Wednesday, 12 December 2012

Nor the splendor of time - Antony Gormley, Model

"But what is it that I love in loving thee? Not physical beauty, nor the splendor of time, 
nor the radiance of the light -so pleasant to our eyes- nor the sweet melodies of the various 
kinds of songs, nor the fragrant smell of flowers and ointments and spices; not manna and honey, 
not the limbs embraced in physical love -it is not these I love when I love my God. 
Yet it is true that I love a certain kind of light and sound and fragrance 
and food and embrace in loving my God, who is the light and sound and fragrance 
and food and embracement of my inner man"
Saint Augustine, The Confessions, Book X, Chapter 6


The Antony Gormley "Model" exhibition at the White Cube gallery runs from the 28th of November to the 10th of February. Most of the opinions ascribed to the artist where expressed at his discussion with Tim Marlow on the 12th of December 2012. 



Theo Van Doesburg - Study for rhythm of a russian dance - 1918


Antony Gormley's career echoes masterfully many of the concerns I have so far displayed on this blog: his work address what has been described as a return to modernity, but a re-constructed modernity, largely freed from it's inbuilt contradictions, from it's ruthless violence and it's teenage angst, leaving only the poetics of reason and the mystique of abstraction. 
Gormley is not alone in this pursuit, but whether him or the others are genuinely moved by the crushing ideals of high modernism, or whether they are content to re-enact those glory days as an heroic (if futile) last stand against the post-modern wasteland, I cannot tell. In either case they have my sympathy. 


Antony Gormley - Transfuser - 2002


Gormley's sculpture addresses many of the "traditional" themes of monolithic modernity: the multitude, harmony, abstraction, or proportions, but generally through the conceptual lens of the human body, which seems to provide him with a permanent referential around which to build his rational aesthetics.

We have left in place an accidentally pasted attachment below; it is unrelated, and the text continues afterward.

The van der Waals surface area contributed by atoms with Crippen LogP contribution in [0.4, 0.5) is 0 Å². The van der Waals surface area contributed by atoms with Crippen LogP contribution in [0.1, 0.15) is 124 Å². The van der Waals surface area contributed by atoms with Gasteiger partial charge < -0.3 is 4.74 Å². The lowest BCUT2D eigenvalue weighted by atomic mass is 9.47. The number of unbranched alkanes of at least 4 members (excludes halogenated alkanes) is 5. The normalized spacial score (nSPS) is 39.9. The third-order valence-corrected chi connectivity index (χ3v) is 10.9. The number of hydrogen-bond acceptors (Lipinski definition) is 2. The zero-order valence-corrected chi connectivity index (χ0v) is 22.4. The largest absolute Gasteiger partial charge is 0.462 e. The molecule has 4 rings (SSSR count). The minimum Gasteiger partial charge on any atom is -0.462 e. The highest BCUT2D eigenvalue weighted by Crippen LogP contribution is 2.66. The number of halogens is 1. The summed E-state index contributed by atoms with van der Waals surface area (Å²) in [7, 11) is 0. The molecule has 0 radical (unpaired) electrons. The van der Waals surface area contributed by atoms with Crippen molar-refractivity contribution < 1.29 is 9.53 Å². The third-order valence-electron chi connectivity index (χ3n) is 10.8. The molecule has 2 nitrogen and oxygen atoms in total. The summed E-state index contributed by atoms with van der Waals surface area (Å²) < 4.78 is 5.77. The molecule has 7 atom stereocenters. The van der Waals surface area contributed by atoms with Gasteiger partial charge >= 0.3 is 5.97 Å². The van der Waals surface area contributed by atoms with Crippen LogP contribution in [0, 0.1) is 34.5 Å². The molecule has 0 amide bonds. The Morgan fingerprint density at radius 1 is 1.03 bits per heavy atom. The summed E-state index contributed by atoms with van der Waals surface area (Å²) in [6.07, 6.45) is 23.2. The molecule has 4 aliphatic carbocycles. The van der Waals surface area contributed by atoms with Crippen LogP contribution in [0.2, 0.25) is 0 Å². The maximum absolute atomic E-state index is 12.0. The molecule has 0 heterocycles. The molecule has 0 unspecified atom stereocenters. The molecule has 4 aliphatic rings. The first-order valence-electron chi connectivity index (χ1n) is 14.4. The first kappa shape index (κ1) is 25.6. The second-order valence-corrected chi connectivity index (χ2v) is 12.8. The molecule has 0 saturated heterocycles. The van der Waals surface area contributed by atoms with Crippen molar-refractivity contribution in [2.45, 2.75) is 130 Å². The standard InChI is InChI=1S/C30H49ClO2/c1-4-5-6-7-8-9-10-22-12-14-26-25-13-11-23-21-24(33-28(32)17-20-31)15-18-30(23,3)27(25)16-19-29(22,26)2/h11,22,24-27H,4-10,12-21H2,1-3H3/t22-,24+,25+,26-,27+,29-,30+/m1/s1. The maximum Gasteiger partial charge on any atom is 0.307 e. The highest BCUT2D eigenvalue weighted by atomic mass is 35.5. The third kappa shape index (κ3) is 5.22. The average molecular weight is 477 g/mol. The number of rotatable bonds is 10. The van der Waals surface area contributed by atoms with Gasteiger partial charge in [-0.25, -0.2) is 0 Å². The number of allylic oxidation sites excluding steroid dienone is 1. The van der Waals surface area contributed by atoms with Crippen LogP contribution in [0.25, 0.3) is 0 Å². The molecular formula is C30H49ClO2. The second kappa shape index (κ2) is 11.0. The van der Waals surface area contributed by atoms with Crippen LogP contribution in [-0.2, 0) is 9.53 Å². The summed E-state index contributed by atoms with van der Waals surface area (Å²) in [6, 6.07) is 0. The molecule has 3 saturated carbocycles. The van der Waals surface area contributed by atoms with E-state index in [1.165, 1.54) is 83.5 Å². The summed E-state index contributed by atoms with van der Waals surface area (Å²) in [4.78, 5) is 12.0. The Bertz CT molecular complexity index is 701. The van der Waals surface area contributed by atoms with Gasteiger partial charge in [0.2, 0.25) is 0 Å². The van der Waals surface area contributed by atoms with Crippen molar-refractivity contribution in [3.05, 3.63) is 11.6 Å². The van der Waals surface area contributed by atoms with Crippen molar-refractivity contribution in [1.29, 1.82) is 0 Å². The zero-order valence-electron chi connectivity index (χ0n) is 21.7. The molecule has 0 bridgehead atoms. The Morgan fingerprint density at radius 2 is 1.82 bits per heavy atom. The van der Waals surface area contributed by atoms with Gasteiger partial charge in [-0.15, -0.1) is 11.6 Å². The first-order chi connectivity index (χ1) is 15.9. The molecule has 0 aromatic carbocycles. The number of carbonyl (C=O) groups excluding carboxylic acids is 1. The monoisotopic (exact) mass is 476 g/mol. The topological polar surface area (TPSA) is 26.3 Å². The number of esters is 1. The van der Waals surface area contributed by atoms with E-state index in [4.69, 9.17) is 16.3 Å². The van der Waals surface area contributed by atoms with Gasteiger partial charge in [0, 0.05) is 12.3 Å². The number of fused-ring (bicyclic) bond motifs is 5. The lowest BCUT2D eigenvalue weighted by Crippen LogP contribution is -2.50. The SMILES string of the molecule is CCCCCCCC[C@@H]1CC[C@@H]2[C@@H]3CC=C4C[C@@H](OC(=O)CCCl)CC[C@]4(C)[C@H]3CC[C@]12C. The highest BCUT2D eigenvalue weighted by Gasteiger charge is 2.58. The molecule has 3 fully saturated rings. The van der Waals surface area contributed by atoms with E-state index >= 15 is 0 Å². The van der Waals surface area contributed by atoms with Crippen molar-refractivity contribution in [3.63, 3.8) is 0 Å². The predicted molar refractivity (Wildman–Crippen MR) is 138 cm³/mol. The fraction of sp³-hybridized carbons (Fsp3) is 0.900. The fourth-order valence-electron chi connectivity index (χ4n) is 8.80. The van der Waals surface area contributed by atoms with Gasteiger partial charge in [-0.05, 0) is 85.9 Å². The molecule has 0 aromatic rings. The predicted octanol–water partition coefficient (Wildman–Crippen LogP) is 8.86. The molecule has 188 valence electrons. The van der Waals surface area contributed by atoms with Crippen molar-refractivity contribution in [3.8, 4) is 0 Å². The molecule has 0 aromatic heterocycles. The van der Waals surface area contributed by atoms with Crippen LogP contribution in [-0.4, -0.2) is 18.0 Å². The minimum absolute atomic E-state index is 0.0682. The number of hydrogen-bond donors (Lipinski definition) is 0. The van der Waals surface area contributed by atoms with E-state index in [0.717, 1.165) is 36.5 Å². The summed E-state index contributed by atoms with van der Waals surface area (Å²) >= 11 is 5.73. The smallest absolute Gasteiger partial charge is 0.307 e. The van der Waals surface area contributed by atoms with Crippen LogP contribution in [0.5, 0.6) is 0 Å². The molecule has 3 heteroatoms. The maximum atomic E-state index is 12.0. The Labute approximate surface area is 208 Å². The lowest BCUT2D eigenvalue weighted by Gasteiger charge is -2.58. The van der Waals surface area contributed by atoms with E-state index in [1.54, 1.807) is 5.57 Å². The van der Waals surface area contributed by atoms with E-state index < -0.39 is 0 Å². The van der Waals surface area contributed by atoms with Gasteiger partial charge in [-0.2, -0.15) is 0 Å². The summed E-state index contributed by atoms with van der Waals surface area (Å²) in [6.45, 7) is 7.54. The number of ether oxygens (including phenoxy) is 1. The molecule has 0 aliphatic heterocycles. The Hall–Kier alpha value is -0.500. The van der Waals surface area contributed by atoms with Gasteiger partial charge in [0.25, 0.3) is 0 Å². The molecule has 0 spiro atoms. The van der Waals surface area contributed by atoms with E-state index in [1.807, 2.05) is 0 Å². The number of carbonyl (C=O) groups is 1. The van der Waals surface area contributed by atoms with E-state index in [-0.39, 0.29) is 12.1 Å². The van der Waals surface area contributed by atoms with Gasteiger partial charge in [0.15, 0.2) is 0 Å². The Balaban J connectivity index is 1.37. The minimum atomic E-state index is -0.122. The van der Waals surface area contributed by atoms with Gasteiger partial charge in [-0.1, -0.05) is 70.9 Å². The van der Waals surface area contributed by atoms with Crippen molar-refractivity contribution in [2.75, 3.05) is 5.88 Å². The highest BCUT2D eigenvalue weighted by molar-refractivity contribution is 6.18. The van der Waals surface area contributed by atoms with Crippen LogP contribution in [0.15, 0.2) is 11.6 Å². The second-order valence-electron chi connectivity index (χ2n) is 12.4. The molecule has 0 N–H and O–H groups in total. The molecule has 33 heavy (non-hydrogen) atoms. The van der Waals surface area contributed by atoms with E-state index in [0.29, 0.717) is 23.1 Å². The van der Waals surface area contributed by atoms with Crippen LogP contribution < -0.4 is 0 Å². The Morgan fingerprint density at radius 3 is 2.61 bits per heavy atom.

His new show continues in this vein, exploring the body as a space we inhabit. 

The entire exhibition is an aggregation of rectangular cuboids, in different materials (from corten to polystyrene  via wood, cast metal and plastic) and in a variety of scale, from the toy soldier to the pavillon. 
We can identify three parts to the exhibition, three main scales of work: the smaller works are all to be found in one room, which seem essentially to document the conceptual and technical process that brought us the larger works. The process in question is essentially one of abstraction, where the human body, it's shapes and it's proportions, is gradually simplified into a combination of angular boxes, much reminiscent, in it's later stages,  of Malevitch' Architekton


Antony Gormley - Mark - 2012


The medium scale is one more or less consistent with actual human proportions: what at first appear like an abstract accumulation of blocks reveal, at closer inspection, human bodies, playfully disposed in natural, and not so natural positions, around the gallery space, like so many dancers frozen into intimate performances, but boxed, reduced to the space they occupy.